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The effect of the service depends on how much of carbon build up is there inside. It depends on how many kilometers the vehicle has done, the quality of fuel, the amount of time driving in traffic, short trips, etc. The apt time to get the carbon cleaning done is between 20000 and 30000km and from there on every 20000km. More the carbon build up inside the engine more the mileage & power loss, more will be the discomfort, increased emissions.
Carbon build-up is worse in:
Carbon build-up can cause the following:
So cleaning out the carbon combats and reverses the above. But it’s all about what you’ve already lost and getting it back, not adding or improving like a modification would. Carrying out the service on a new/clean car will produce little difference. You don’t really notice on a day-to-day basis, but it builds up over time.
Upon arrival we check the engine for any obvious noises or signs that we ought not proceed with the clean, e.g. leaking oil/coolant, noisy turbo (failing mechanically) or noisy cats (failing mechanically), engine management lights, error codes or any other issues and record them on the job sheet. We perform a general health check of the engine by starting the engine and revving the engine through the rev range a couple of times (revving exercise) and then holding the revs higher than idle for approx. 20 seconds. This also allows us to gauge the levels of carbon in the engine already by ear and also feel the throttle response for any graininess, hunting at idle or flat spots. We then ask the owner to fill in and sign a work sheet prior to commencing the job.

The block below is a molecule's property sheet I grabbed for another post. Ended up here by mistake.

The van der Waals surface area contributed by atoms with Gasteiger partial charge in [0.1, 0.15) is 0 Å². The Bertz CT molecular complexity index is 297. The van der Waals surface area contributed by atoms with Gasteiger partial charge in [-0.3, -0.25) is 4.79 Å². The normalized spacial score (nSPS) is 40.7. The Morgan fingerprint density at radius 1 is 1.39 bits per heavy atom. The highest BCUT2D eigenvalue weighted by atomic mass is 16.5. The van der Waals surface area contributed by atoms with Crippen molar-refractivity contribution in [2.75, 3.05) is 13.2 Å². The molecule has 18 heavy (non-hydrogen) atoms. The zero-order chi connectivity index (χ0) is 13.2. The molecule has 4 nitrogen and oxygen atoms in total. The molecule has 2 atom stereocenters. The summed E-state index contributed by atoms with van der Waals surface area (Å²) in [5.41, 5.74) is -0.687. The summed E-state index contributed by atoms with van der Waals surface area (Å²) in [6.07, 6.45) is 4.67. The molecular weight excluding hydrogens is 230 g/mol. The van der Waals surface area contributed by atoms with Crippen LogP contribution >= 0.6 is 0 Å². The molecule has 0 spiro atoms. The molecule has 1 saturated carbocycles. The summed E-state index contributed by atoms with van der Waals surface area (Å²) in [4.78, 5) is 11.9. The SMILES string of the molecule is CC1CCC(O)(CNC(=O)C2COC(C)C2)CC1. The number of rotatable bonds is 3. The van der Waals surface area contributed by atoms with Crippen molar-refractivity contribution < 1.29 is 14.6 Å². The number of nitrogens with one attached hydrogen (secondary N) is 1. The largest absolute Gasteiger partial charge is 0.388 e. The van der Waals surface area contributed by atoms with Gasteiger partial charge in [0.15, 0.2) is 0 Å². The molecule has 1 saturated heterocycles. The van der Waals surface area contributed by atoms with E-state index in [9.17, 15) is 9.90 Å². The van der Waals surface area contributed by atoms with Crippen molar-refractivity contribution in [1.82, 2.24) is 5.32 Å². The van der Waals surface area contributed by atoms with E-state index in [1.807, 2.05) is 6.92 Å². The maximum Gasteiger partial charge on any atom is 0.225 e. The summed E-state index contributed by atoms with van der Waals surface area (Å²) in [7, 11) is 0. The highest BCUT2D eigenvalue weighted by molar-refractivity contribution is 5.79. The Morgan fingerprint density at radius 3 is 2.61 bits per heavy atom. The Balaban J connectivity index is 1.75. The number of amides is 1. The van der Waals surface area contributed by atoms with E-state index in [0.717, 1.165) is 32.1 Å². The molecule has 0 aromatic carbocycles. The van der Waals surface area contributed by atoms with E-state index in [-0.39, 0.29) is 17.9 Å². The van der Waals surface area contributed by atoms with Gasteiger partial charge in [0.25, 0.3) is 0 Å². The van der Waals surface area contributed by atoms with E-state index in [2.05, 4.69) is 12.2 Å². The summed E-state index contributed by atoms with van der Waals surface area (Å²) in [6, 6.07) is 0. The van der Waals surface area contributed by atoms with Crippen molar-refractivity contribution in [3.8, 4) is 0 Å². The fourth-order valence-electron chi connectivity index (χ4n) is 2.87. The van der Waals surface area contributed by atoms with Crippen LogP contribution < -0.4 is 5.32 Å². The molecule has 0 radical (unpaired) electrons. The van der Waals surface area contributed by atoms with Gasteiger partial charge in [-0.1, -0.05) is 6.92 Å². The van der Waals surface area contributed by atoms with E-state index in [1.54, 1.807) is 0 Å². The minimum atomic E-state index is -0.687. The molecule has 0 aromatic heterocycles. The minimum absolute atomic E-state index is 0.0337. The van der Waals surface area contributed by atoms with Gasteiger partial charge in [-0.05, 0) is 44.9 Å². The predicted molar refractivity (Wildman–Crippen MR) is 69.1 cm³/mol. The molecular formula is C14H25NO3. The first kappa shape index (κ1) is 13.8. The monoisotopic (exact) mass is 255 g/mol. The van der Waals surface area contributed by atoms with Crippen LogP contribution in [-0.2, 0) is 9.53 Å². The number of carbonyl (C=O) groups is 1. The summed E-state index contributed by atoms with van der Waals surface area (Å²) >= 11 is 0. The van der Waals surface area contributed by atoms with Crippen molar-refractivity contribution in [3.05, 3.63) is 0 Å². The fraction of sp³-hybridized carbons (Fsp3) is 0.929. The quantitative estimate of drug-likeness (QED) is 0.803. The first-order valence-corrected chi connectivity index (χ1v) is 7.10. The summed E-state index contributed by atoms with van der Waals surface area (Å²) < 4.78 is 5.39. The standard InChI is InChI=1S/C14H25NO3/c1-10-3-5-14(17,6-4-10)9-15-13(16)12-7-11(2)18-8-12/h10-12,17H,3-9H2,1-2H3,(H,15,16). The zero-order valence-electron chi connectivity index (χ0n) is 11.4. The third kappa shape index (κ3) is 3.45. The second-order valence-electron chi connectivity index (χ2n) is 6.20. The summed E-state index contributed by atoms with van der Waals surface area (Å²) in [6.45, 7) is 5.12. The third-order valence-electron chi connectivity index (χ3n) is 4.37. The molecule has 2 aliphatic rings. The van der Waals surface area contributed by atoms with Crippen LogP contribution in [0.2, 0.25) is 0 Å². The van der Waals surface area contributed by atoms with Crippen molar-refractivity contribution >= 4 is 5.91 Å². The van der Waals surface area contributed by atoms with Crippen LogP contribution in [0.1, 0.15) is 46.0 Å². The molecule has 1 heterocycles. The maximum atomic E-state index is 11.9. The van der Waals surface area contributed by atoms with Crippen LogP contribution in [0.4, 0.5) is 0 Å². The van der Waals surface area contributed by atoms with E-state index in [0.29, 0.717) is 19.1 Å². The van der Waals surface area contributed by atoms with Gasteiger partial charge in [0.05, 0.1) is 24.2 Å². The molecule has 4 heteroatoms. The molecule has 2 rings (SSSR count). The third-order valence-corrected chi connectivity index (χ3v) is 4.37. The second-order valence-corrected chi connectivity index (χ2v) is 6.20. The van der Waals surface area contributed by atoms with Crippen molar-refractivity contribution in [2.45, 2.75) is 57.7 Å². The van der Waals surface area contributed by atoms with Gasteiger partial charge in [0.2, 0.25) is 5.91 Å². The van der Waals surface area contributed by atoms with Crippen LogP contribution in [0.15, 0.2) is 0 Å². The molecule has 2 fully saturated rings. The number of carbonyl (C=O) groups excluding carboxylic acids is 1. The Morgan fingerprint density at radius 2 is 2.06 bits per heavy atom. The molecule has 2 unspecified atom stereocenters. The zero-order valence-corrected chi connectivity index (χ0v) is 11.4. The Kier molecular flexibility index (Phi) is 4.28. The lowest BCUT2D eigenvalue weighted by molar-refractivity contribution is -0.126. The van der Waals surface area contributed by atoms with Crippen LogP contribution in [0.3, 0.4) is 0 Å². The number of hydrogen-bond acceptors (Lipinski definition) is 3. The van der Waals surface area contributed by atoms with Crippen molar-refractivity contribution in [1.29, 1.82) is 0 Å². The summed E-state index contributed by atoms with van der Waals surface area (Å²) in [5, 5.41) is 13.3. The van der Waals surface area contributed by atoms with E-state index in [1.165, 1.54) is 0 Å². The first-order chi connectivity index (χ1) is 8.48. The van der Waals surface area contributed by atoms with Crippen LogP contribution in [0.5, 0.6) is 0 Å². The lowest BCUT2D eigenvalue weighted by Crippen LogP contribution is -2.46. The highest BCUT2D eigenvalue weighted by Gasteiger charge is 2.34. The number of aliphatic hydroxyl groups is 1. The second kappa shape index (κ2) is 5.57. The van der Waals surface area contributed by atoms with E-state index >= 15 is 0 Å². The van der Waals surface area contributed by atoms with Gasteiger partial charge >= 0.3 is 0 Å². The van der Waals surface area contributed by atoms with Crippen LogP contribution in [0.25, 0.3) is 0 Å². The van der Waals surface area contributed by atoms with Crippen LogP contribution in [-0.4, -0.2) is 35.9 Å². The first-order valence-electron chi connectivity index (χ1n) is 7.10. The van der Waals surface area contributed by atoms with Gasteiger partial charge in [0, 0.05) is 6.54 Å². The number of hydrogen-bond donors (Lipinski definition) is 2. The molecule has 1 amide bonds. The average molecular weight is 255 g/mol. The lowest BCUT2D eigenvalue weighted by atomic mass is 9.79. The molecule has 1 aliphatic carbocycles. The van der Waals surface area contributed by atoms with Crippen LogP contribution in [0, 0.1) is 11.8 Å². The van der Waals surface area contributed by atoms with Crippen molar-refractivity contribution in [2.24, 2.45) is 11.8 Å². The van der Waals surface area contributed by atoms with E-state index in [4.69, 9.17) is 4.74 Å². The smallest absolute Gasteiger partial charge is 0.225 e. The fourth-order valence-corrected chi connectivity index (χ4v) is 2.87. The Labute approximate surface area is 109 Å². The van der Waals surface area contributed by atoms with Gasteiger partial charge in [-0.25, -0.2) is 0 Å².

We then turn off the engine and connect the pipe to the air intake(s) of the engine. The hydrogen and oxygen gas along with the cleaner agent is fed into the air intake of the engine through a pipe.
We then turn on the unit and let the engine idle for a minimum of 20 minutes. Every 10 minutes during this time we will repeat the revving exercise until the engineer is satisfied the job is complete.
The engineer will then disconnect the pipe and reseal the air intake.
The hydrogen and oxygen gas enter the car through the air intake. The Hydrogen and oxygen gas burn with a much higher temperature, but much faster than the fuel. This heat generated with an excess of oxygen then reacts with the carbon and the resulting gases exit the car via the exhaust system, cleaning the components on the way out also, i.e. the CAT, the EGR and DPF on diesel cars.
Minimum of 20 minutes for the procedure, plus connection and disconnection time.Connection/disconnection can be simple and only take 2 minutes, or can be complex and take much longer depending upon the layout and complexity of the intake system, e.g. Audi C5 RS6, some BMWs and Mercedes, some Japanese vehicles, etc.
It is up to you on how you want to maintain your car. You can leave it until it feels sluggish/noisy again or until you develop an issue, or you could add it to your annual service routine to help prevent issues developing and keep it running in good condition.
This process works on petrol, diesel or even LPG engines. Not only vehicle engines but also that of generator, boat engines and other engines that run using petrol or diesel.